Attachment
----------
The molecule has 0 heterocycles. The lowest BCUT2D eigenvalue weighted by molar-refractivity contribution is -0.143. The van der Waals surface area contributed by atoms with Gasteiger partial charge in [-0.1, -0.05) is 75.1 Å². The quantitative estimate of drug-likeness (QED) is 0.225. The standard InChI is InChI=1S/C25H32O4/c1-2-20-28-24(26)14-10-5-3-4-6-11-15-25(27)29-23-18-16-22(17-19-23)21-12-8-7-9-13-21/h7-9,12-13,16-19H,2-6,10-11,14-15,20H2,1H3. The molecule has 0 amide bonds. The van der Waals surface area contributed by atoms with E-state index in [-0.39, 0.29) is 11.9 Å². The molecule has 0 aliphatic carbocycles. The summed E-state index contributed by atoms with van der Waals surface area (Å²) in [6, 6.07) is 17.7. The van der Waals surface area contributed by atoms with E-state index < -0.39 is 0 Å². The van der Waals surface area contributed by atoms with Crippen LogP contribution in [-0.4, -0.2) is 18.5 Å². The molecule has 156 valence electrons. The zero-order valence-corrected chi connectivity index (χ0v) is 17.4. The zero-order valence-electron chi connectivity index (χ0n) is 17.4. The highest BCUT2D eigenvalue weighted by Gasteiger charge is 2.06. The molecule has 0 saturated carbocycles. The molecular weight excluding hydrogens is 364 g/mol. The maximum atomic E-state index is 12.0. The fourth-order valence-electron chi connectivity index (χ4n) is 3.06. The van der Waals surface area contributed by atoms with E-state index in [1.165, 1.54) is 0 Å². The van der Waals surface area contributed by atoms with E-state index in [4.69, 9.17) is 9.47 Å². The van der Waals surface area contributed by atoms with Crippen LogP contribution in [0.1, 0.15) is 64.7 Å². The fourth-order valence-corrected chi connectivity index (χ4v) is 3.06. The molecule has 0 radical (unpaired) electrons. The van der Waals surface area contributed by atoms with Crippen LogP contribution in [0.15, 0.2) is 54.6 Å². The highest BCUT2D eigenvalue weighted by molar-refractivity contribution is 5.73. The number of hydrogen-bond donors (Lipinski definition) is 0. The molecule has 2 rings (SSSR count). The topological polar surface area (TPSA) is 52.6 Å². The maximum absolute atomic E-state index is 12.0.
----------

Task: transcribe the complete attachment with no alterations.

The molecule has 0 heterocycles. The lowest BCUT2D eigenvalue weighted by molar-refractivity contribution is -0.143. The van der Waals surface area contributed by atoms with Gasteiger partial charge in [-0.1, -0.05) is 75.1 Å². The quantitative estimate of drug-likeness (QED) is 0.225. The standard InChI is InChI=1S/C25H32O4/c1-2-20-28-24(26)14-10-5-3-4-6-11-15-25(27)29-23-18-16-22(17-19-23)21-12-8-7-9-13-21/h7-9,12-13,16-19H,2-6,10-11,14-15,20H2,1H3. The molecule has 0 amide bonds. The van der Waals surface area contributed by atoms with E-state index in [-0.39, 0.29) is 11.9 Å². The molecule has 0 aliphatic carbocycles. The summed E-state index contributed by atoms with van der Waals surface area (Å²) in [6, 6.07) is 17.7. The van der Waals surface area contributed by atoms with E-state index < -0.39 is 0 Å². The van der Waals surface area contributed by atoms with Crippen LogP contribution in [-0.4, -0.2) is 18.5 Å². The molecule has 156 valence electrons. The zero-order valence-corrected chi connectivity index (χ0v) is 17.4. The zero-order valence-electron chi connectivity index (χ0n) is 17.4. The highest BCUT2D eigenvalue weighted by Gasteiger charge is 2.06. The molecule has 0 saturated carbocycles. The molecular weight excluding hydrogens is 364 g/mol. The maximum atomic E-state index is 12.0. The fourth-order valence-electron chi connectivity index (χ4n) is 3.06. The van der Waals surface area contributed by atoms with E-state index in [1.165, 1.54) is 0 Å². The van der Waals surface area contributed by atoms with E-state index in [4.69, 9.17) is 9.47 Å². The van der Waals surface area contributed by atoms with Crippen LogP contribution in [0.1, 0.15) is 64.7 Å². The fourth-order valence-corrected chi connectivity index (χ4v) is 3.06. The molecule has 0 radical (unpaired) electrons. The van der Waals surface area contributed by atoms with Crippen LogP contribution in [0.15, 0.2) is 54.6 Å². The highest BCUT2D eigenvalue weighted by molar-refractivity contribution is 5.73. The number of hydrogen-bond donors (Lipinski definition) is 0. The molecule has 2 rings (SSSR count). The topological polar surface area (TPSA) is 52.6 Å². The maximum absolute atomic E-state index is 12.0.